Edit ModuleShow Tags

Stay on the right side of the trouble line


Published:

"Genius," Thomas Edison said, "is one percent inspiration and ninety-nine percent perspiration." The formula for success in sales is very similar: One percent genius plus 99 percent time management.

Use whatever genius you have to set your goals and then take the necessary steps, one by one, until you reach them. If your steps consistently go in the direction of your goal, you're managing your time wisely. If your tracks wander aimlessly from one point to another, you're on the wrong side of the trouble line, and that's a road to nowhere.

What's the trouble line? David Sandler, founder of Sandler Training, defined it as the line that divides pay time from no-pay time activities. Pay time is that time when it is possible for a person to be actively engaged in selling. Let's say your scheduled pay time hours are 8:00am to 5:00pm. That means you should be in front of prospects, talking to prospects on the phone, getting appointments, actively obtaining referrals or servicing an existing client during those hours.

Anything else - no matter how pressing, important, or enjoyable - is no-pay time, defined as activities that won't lead directly to a sale. If you're updating your prospect list, planning your week's strategy, or brushing up on product knowledge during those hours, you're on the wrong side of the trouble line. You are expending valuable pay time hours you'll never be able to recover. In most cases you can't meet with clients or make your appointments at other times of the day. So you've squandered your most precious resource: pay time.

If you're on the wrong side of the trouble line, watch out: You're not generating sales; you're just spinning your wheels. Eventually, you're going to run out of gas.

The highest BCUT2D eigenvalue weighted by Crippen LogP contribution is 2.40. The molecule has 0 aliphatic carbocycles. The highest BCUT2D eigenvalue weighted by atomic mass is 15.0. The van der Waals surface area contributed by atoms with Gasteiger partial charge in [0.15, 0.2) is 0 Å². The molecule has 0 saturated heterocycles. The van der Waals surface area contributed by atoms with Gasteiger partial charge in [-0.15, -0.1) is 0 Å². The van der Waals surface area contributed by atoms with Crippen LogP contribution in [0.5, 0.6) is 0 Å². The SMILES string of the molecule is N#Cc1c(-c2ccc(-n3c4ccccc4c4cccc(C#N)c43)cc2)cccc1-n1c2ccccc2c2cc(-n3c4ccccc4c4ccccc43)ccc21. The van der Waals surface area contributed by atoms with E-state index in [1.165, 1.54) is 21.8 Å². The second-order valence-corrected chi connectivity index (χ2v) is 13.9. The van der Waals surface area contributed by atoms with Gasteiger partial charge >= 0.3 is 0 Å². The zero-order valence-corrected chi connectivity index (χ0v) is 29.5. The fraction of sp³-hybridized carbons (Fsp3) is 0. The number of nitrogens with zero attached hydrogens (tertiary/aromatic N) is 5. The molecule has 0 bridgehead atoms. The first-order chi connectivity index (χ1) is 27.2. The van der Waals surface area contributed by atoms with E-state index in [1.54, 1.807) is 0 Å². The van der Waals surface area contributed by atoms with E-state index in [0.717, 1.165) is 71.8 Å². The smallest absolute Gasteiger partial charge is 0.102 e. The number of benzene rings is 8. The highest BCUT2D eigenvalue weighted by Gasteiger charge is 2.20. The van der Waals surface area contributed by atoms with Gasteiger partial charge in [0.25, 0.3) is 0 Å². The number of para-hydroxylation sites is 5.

Throughout your pay time period, consider each activity and determine whether it's on the right side or the wrong side of the trouble line. Are you chatting over coffee about your weekend? Wrong! Reading and sending e-mails not related to business? Wrong! Putting out fires in the shipping department? Wrong! While all these activities have their place, they generate no pay. Before you know it, your day is shot and your chances of making a sales or serving your client (i.e., generating income) have vanished.

To avoid wasting pay time, form two daily habits: First, plan your day the night before; don't use up the first hour of the day outlining your schedule. Second, avoid all no-pay activities during your pay time. As the saying goes, plan your work, then work your plan.

Train yourself to treasure your pay time, and use it wisely. You'll be on the right side of the trouble line down the road to success!

{pagebreak:Page 1}

Gary Harvey is the founder and president of Achievement Dynamics, LLC, a high performance sales training, coaching and development company for sales professionals, managers and business owners. His firm is consistently rated by the Sandler Training as one of the top 10 training centers in the world. He can be reached at 303-741-5200, or gary@achievemoresales.com .

Edit Module
Gary Harvey

Gary Harvey is the founder and president of Achievement Dynamics, LLC, a high performance sales training, coaching and development company for sales professionals, managers and business owners. His firm is consistently rated by the Sandler Training as one of the top 10 training centers in the world. He can be reached at 303-741-5200, or gary.harvey@sandler.com.

 

Get more of our current issue | Subscribe to the magazine | Get our Free e-newsletter

Edit ModuleShow Tags

Archive »Related Articles

Finalists from 33 companies gear up to celebrate Top Company Awards

The 2016 ColoradoBiz Top Company event promises a night of entertainment, surprises and guest speakers, including Gov. John Hickenlooper and the 11 winners of the prestigious Top Company Awards.

Avoid implementing new technology the old way

Technology includes far more than servers and networks. Web technology, analytics, mobile strategy and security have changed the landscape for good. Here's what makes for a truly effective IT department.

CEOs: You'd better watch your language

We often get hung up in business because we don’t get on the same page regarding language and definitions. If you’re a surgeon and are told to take out that gelatinous red thing, do you remove the liver, heart or gall bladder? Precision counts.
Edit ModuleShow Tags

Thanks for contributing to our community-- please keep your comments in good taste and appropriate for our business professional readers.

Add your comment: